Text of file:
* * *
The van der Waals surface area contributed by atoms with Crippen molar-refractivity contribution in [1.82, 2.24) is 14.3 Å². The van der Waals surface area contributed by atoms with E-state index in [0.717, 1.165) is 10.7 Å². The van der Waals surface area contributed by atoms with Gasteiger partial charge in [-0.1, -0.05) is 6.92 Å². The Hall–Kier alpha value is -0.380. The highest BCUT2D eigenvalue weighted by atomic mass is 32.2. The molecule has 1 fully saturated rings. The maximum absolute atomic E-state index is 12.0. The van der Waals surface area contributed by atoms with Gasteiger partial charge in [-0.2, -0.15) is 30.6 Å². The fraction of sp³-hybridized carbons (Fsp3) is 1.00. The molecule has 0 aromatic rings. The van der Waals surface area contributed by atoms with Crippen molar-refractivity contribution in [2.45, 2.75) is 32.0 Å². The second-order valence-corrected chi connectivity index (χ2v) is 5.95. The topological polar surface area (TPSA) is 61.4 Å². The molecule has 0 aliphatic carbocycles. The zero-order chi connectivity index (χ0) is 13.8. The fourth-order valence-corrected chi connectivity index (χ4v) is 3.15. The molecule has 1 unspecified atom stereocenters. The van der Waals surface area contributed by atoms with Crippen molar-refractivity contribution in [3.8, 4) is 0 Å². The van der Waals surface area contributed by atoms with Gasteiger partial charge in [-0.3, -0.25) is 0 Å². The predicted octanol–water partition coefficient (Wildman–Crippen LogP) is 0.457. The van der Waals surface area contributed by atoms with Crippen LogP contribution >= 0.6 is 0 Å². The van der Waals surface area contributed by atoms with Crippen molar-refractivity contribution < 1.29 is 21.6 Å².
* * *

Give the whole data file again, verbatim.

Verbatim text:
The van der Waals surface area contributed by atoms with Crippen molar-refractivity contribution in [1.82, 2.24) is 14.3 Å². The van der Waals surface area contributed by atoms with E-state index in [0.717, 1.165) is 10.7 Å². The van der Waals surface area contributed by atoms with Gasteiger partial charge in [-0.1, -0.05) is 6.92 Å². The Hall–Kier alpha value is -0.380. The highest BCUT2D eigenvalue weighted by atomic mass is 32.2. The molecule has 1 fully saturated rings. The maximum absolute atomic E-state index is 12.0. The van der Waals surface area contributed by atoms with Gasteiger partial charge in [-0.2, -0.15) is 30.6 Å². The fraction of sp³-hybridized carbons (Fsp3) is 1.00. The molecule has 0 aromatic rings. The van der Waals surface area contributed by atoms with Crippen molar-refractivity contribution in [2.45, 2.75) is 32.0 Å². The second-order valence-corrected chi connectivity index (χ2v) is 5.95. The topological polar surface area (TPSA) is 61.4 Å². The molecule has 0 aliphatic carbocycles. The zero-order chi connectivity index (χ0) is 13.8. The fourth-order valence-corrected chi connectivity index (χ4v) is 3.15. The molecule has 1 unspecified atom stereocenters. The van der Waals surface area contributed by atoms with Crippen molar-refractivity contribution in [3.8, 4) is 0 Å². The van der Waals surface area contributed by atoms with Gasteiger partial charge in [-0.3, -0.25) is 0 Å². The predicted octanol–water partition coefficient (Wildman–Crippen LogP) is 0.457. The van der Waals surface area contributed by atoms with Crippen LogP contribution >= 0.6 is 0 Å². The van der Waals surface area contributed by atoms with Crippen molar-refractivity contribution < 1.29 is 21.6 Å².